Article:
Room to Move About

DAVID MARKHAM is an actor who, tired at being type-cast, became a farmer, though he can still be seen fairly frequently on television and heard in radio plays. He is a member of the Committee of 100.

Submitted by Reddebrek on September 5, 2016

I THINK I SHOULD DEFINE ACTING as an imaginative exercise in emotion. Of course, many emotions and characters don't need any imagination; all one does is learn one's lines and deliver them, but I'm thinking of characters with a life you can imagine going on after the curtain falls — Trigorin or Trofimov.

A great deal of acting today is mere drum beating. Don't blame the actor, it's seldom he can afford to choose his material and when at last he can, he's too long in the tooth and short in the wind. That's why most actors over forty are peculiarly modest — or if they're not, should be.

When I started acting in the early 1930's I soon got typed in teen-age parts, thanks to a baby-face and an earnest air. I was soon — too soon — in the West End; and I got married and set up house on a single Long Run. When the war came, I was in a revival of Miles Malleson's anti-war play The Fanatics. I played the son. I think that play is now due for another revival (the father is quite a good part).

After various theatrical curiosities, I joined the Old Vic in a tour of Lancashire cotton and mining towns — giving Ibsen, Sheridan and Tchekov. I had earlier registered as a CO. and was beginning to be harried by various Labour Exchanges. In 1942 they caught up with me. It's twenty years ago, and I can still remember the smell when we emptied our pots in the morning. (But it was much less unpleasant than my first year at a public school).

It was Queen Mary who was finally responsible for rehabilitating me officially as an actor — she had publicly expressed delight at a play I was acting in (Pick-Up Girl), and that carried more weight with the Tribunal than anything I could say. That shows you!

Later on, I became more interested in farming than acting and I shall never again insist on acting as a self-evident right. I cannot comment on the present state of the British theatre, because I rarely go. Still, I suspect the drawing-room and the boarding-house comedy are still the backbone of the London stage.

The best performance I have seen for many years was at Graz last summer. It was a German translation of Calderon's La Vida es Sueño. Part of the reason was that I could not fully understand the language, so that I could only grasp at the meaning of what the actor was saying by what he was also feeling and seeking to convey, beyond the words. Words, sometimes, get terribly in an actor's way. I'm not sure that the emotions, perceptions, intuitions, visions that cannot be conveyed are the only things worth trying to convey. Certainly an actor should be able to express at least two emotions simultaneously. Unfortunately, he seldom gets the opportunity of expressing truly even one.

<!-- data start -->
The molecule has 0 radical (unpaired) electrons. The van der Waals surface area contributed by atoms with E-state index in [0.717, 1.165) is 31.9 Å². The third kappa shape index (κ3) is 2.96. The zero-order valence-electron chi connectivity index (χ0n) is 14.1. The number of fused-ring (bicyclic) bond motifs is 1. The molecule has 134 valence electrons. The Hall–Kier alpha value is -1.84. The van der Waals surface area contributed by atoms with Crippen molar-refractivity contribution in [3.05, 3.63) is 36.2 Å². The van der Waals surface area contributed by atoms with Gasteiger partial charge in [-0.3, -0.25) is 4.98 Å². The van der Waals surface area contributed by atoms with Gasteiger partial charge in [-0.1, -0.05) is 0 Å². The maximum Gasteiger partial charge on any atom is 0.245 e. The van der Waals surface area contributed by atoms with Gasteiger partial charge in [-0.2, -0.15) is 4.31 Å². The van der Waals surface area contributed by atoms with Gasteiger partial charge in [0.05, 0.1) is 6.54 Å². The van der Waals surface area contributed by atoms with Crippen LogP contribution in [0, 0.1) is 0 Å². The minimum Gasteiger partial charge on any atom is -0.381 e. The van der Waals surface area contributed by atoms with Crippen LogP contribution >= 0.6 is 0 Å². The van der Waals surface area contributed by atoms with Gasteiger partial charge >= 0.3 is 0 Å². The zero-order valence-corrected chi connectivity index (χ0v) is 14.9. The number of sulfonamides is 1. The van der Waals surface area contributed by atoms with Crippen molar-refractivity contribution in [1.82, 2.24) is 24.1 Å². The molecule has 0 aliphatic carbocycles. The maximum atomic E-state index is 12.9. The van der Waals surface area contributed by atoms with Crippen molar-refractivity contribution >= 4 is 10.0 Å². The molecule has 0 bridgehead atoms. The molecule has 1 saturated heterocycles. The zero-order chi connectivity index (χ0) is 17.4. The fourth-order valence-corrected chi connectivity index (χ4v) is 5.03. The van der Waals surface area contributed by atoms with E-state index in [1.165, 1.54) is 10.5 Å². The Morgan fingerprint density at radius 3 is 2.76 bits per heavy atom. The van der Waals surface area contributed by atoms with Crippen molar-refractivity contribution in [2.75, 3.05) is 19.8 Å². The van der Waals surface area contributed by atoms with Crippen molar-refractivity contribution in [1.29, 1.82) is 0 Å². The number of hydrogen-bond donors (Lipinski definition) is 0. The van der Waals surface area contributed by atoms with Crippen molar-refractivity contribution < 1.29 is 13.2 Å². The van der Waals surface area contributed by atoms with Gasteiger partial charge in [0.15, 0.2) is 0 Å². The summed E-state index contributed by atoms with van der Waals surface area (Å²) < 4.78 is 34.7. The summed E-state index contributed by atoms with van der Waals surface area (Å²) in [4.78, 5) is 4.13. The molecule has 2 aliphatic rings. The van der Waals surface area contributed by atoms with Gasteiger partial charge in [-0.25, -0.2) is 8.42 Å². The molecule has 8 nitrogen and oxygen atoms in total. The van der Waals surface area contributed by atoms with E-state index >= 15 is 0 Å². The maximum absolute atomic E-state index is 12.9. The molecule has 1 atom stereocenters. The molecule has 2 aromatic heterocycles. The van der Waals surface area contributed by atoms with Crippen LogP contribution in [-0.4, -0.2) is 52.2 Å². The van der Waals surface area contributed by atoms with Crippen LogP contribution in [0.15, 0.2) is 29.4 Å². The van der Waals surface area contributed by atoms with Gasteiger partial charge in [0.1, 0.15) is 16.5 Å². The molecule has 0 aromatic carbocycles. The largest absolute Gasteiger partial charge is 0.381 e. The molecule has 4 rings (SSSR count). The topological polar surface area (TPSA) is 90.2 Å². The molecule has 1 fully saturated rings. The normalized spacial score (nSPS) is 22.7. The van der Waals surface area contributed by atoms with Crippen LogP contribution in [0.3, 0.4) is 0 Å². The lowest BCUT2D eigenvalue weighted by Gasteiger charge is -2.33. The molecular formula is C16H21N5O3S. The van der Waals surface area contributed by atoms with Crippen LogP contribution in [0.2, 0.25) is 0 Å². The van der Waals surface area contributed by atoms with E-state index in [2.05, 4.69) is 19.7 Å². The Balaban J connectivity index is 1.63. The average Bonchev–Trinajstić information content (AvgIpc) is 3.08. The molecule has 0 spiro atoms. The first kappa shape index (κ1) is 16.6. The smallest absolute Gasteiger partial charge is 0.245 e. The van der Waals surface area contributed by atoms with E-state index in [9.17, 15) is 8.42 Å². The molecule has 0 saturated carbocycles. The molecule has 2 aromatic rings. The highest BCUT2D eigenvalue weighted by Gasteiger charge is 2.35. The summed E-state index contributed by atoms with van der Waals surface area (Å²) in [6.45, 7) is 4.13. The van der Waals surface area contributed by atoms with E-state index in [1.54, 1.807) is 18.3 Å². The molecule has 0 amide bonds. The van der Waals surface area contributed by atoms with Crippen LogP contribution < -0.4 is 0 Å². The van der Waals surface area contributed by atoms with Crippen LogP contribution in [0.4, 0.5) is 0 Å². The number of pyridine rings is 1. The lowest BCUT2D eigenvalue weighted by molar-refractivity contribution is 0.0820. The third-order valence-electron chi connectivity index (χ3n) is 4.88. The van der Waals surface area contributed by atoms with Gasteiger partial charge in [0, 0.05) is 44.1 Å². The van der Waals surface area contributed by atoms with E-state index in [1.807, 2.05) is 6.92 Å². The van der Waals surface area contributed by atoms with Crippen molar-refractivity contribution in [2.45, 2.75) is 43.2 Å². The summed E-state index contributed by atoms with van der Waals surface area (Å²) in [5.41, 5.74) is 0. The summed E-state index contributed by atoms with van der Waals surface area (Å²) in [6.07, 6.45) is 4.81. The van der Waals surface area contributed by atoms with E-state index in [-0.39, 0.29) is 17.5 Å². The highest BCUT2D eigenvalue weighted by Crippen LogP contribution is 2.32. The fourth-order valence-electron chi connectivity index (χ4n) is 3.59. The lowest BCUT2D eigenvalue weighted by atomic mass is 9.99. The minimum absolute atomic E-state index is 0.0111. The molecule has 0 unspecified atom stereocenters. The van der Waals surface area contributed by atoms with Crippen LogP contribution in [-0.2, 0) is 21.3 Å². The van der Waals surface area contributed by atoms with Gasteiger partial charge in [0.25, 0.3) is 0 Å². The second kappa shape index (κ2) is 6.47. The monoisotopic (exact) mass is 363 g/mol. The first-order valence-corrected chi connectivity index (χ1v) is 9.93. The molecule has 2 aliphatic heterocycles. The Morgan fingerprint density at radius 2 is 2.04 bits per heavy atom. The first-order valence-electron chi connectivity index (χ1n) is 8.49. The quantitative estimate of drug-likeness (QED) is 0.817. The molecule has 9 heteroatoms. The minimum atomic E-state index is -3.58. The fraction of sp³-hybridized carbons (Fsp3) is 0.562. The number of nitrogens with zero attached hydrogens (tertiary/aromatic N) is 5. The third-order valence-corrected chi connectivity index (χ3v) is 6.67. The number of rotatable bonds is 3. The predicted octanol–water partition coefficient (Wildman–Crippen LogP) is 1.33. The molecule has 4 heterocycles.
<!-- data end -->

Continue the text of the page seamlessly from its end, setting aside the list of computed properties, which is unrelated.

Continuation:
In a properly organised world, actors would only act for, say, six months: for the rest of the year they would attempt to live at first hand — travelling abroad, working on the land, even doing social work.

A man who is exclusively an actor can be neither an actor nor a man. He feeds on himself, grows flabby; then, when he's out of work, he feels unclean. Or so one told me.

I don't particularly want to act again — certainly not in the theatre. TV has great possibilities — variety of parts, absence of distraction (the audience), the possibility of making a point without cumbrous preparation and "projection". Even a certain subtlety is sometimes possible. Creativity, spontaneity, are stifled by the demands of the programme planners, backed by the advertisers, backed by the greatest philistine of them all, the British Middle-class family.

An actor, or at any rate, an actor like myself, requires of his author a part in which there is room to move around, to muse a little, (as Tchekov says somewhere), yet he also requires ruthless elimination of the cliche and the derivative.

I doubt if a National Theatre would solve very much, even if the Government of the day should divert a few shillings from its 'Defence' programme. I fear it would soon freeze and atrophy as soon as it had become established.

What is there left?

Stanislavsky talked once of the methods by which an actor's imagination could be kindled and excited.. "How can it be done?" he asked. "By relating the subject of the play and its separate moments to real life as it unfolds today before our eyes. Learn to see and hear. Love life, Learn to bring it into art." The advice applies not only to actors, but to playwrights, and audiences: and teachers not least.

—KENNETH TYNAN in Artist Critic & Teacher.